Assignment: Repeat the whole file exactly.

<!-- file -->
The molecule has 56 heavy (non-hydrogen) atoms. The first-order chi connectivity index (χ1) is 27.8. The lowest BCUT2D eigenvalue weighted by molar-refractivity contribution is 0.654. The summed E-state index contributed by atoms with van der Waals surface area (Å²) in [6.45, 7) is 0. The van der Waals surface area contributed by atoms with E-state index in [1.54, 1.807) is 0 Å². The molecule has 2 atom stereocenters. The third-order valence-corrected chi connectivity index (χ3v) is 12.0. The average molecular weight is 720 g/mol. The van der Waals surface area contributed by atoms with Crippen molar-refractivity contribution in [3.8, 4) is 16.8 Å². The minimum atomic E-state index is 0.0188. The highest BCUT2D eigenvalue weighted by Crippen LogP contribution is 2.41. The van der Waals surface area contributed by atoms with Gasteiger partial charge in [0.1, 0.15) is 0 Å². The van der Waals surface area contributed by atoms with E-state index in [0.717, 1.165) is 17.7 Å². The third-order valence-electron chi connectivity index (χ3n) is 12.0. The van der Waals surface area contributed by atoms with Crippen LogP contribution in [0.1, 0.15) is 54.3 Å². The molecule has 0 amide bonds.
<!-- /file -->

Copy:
The molecule has 56 heavy (non-hydrogen) atoms. The first-order chi connectivity index (χ1) is 27.8. The lowest BCUT2D eigenvalue weighted by molar-refractivity contribution is 0.654. The summed E-state index contributed by atoms with van der Waals surface area (Å²) in [6.45, 7) is 0. The van der Waals surface area contributed by atoms with E-state index in [1.54, 1.807) is 0 Å². The molecule has 2 atom stereocenters. The third-order valence-corrected chi connectivity index (χ3v) is 12.0. The average molecular weight is 720 g/mol. The van der Waals surface area contributed by atoms with Crippen molar-refractivity contribution in [3.8, 4) is 16.8 Å². The minimum atomic E-state index is 0.0188. The highest BCUT2D eigenvalue weighted by Crippen LogP contribution is 2.41. The van der Waals surface area contributed by atoms with Gasteiger partial charge in [0.1, 0.15) is 0 Å². The van der Waals surface area contributed by atoms with E-state index in [0.717, 1.165) is 17.7 Å². The third-order valence-electron chi connectivity index (χ3n) is 12.0. The van der Waals surface area contributed by atoms with Crippen LogP contribution in [0.1, 0.15) is 54.3 Å². The molecule has 0 amide bonds.